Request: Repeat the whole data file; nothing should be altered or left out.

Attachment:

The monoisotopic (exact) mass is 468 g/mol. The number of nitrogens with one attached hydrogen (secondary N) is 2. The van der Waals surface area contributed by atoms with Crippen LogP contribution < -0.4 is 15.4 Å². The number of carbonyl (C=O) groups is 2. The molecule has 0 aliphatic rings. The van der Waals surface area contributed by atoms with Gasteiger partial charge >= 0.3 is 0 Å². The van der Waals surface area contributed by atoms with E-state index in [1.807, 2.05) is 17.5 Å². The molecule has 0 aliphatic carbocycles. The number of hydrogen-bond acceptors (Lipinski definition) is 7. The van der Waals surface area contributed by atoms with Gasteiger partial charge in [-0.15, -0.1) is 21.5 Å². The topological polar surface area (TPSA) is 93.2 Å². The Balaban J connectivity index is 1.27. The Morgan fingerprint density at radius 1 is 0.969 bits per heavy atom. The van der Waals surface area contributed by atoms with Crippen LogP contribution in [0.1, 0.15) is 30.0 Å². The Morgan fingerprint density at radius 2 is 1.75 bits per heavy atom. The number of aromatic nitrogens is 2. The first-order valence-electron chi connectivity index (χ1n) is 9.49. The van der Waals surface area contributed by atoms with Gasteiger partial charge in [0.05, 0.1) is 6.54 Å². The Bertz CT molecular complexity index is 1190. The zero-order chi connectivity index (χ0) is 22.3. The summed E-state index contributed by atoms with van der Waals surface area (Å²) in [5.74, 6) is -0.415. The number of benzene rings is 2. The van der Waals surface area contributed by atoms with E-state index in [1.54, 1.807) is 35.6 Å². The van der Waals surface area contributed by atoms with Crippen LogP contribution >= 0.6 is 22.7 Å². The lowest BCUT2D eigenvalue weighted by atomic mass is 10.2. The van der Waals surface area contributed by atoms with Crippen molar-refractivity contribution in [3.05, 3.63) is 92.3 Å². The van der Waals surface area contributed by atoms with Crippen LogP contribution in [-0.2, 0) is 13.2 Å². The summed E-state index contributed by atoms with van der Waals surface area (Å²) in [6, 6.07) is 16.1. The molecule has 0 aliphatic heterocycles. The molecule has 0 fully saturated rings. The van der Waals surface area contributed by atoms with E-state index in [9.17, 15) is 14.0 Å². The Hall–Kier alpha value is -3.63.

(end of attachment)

The monoisotopic (exact) mass is 468 g/mol. The number of nitrogens with one attached hydrogen (secondary N) is 2. The van der Waals surface area contributed by atoms with Crippen LogP contribution < -0.4 is 15.4 Å². The number of carbonyl (C=O) groups is 2. The molecule has 0 aliphatic rings. The van der Waals surface area contributed by atoms with Gasteiger partial charge >= 0.3 is 0 Å². The van der Waals surface area contributed by atoms with E-state index in [1.807, 2.05) is 17.5 Å². The molecule has 0 aliphatic carbocycles. The number of hydrogen-bond acceptors (Lipinski definition) is 7. The van der Waals surface area contributed by atoms with Gasteiger partial charge in [-0.15, -0.1) is 21.5 Å². The topological polar surface area (TPSA) is 93.2 Å². The Balaban J connectivity index is 1.27. The Morgan fingerprint density at radius 1 is 0.969 bits per heavy atom. The van der Waals surface area contributed by atoms with Crippen LogP contribution in [0.1, 0.15) is 30.0 Å². The Morgan fingerprint density at radius 2 is 1.75 bits per heavy atom. The number of aromatic nitrogens is 2. The first-order valence-electron chi connectivity index (χ1n) is 9.49. The van der Waals surface area contributed by atoms with Gasteiger partial charge in [0.05, 0.1) is 6.54 Å². The Bertz CT molecular complexity index is 1190. The zero-order chi connectivity index (χ0) is 22.3. The summed E-state index contributed by atoms with van der Waals surface area (Å²) in [5.74, 6) is -0.415. The number of benzene rings is 2. The van der Waals surface area contributed by atoms with E-state index in [1.54, 1.807) is 35.6 Å². The van der Waals surface area contributed by atoms with Crippen LogP contribution >= 0.6 is 22.7 Å². The lowest BCUT2D eigenvalue weighted by atomic mass is 10.2. The van der Waals surface area contributed by atoms with Crippen molar-refractivity contribution in [3.05, 3.63) is 92.3 Å². The van der Waals surface area contributed by atoms with Crippen LogP contribution in [-0.2, 0) is 13.2 Å². The summed E-state index contributed by atoms with van der Waals surface area (Å²) in [6, 6.07) is 16.1. The molecule has 0 aliphatic heterocycles. The molecule has 0 fully saturated rings. The van der Waals surface area contributed by atoms with E-state index in [9.17, 15) is 14.0 Å². The Hall–Kier alpha value is -3.63.